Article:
Many species interactions are visible – a bee visits a flower, a lion chases a gazelle, a mistletoe perches atop a tree. However, a whole host of other interactions remain invisible. These interactions may include microbes or other organisms that are too small to see, or the interactions may occur belowground, hidden from sight. Plants engage in extensive belowground interactions with other plants, soil arthropods, microbes, and fungi. Plants also serve as a link between aboveground and belowground subsystems, an area that is currently receiving much attention in ecological research.
If you want to know why and how plants interact with each other belowground then read this paragraph. If you’ve got that under control, of if you don’t like broad statements about ecosystem ecology, skip it. No matter how many nutrients a plant takes in, one of those nutrients will be the limiting factor. So what nutrient do plants need? There’s carbon, phosphorous, light, nitrogen, and a range of “micronutrients” that can be ignored for now. As for carbon, there’s plenty of CO2 in the atmosphere – no problem there. Phosphorous comes from rocks, so unless the soil is very old* phosphorous is not likely to be the primary limiter of plant growth. Light can limit plant growth in some systems (imagine a small sapling in the rainforest), but still isn’t the most common limiter, which leaves nitrogen. Although plants add nitrogen to the soil over time, there’s never really enough to go around, and nitrogen is the nutrient that limits plant growth in most ecosystems. So as a very general rule, interacting plants are engaging in a contest for the same nutrient – and that contest comes down to who can deploy more roots, explore more volume of soil, find nitrogen hotspots, and efficiently use the nitrogen that is taken up.
Because nitrogen is so important, most competition between plants is likely to take place belowground; this may mean that the biggest impact neighboring plants have on each other’s traits is belowground as well. In a paper just published in Ecology and Evolution, we manipulated the possibility of belowground interactions (see image at top) and compared the importance of direct genetic effects (how genes determine the phenotype of the organism in which they are expressed) and indirect genetic effects (how a focal individual’s genes determine the phenotype of interacting individuals) for plant biomass production. We found that direct genetic effects were more important for aboveground biomass regardless of whether belowground interactions were allowed or not. When belowground interactions were experimentally excluded (by inserting a watertight, airtight divider in the soil between neighboring plants), direct genetic effects were still more important for aboveground biomass, but indirect genetic effects were more important for belowground biomass. The most interesting result here is that, under certain conditions, the expression of genes in a neighbor can have more effect on a focal individual’s phenotype than the expression of genes in the focal individual. That’s a big issue for traditional evolutionary models, which assume a direct relationship between an individual’s genotype and its phenotype.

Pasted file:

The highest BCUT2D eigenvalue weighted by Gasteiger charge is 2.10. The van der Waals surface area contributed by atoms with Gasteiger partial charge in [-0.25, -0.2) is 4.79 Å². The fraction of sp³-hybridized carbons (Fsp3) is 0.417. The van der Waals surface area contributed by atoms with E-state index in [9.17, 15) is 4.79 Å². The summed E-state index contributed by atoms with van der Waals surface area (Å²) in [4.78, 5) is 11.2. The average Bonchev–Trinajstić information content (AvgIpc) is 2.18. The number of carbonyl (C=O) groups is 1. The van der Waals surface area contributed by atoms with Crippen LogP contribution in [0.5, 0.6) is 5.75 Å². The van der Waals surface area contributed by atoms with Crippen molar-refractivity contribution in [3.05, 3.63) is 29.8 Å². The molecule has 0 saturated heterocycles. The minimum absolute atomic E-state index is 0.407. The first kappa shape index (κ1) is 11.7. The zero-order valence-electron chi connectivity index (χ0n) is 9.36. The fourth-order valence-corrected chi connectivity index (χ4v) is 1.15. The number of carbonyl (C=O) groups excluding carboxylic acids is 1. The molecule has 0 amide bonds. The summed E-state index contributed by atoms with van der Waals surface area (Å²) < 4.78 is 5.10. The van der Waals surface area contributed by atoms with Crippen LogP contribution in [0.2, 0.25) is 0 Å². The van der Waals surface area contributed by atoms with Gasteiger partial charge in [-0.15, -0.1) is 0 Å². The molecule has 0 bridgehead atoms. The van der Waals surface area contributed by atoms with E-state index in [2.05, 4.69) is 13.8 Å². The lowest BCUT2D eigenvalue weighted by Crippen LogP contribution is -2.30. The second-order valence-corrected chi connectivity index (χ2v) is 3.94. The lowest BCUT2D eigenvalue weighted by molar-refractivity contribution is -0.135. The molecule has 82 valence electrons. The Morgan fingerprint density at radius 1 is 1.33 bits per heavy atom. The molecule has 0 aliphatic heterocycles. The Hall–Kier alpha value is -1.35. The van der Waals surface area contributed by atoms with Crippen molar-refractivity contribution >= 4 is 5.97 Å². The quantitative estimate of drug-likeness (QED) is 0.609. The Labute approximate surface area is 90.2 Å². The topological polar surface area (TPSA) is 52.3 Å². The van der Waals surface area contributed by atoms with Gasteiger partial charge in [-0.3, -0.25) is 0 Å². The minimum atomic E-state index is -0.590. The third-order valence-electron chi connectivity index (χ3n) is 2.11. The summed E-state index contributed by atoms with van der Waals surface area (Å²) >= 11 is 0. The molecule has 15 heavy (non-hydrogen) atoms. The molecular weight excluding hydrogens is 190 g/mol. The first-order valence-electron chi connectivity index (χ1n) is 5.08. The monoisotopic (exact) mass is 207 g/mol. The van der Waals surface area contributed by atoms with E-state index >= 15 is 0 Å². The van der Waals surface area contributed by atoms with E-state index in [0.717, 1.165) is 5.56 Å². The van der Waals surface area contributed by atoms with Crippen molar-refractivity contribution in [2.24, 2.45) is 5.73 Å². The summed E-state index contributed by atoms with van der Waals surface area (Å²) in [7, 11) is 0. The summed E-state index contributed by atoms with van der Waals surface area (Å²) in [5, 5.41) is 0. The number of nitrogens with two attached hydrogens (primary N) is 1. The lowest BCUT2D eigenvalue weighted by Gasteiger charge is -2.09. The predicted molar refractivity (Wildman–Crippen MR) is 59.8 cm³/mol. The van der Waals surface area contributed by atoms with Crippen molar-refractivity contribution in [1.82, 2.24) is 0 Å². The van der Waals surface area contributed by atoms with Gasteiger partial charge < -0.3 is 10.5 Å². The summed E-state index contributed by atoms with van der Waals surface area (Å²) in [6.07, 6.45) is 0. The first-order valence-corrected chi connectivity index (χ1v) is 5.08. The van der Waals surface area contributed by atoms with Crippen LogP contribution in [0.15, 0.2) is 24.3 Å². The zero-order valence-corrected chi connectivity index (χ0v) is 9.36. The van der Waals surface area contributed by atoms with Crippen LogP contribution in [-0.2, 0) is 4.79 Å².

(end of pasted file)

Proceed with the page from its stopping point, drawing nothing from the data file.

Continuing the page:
Recently, a big issue in community genetics has been trying to evaluate how important genetic variation is relative to other ecological factors. Our results inform this debate for at least 2 reasons. First, most studies examine only aboveground interactions and could miss the importance effects that interacting plants have on each other’s belowground structures. Second, the effects of genetic variation are not only, so both direct and indirect pathways should be considered to accurately determine the importance of genetic variation.
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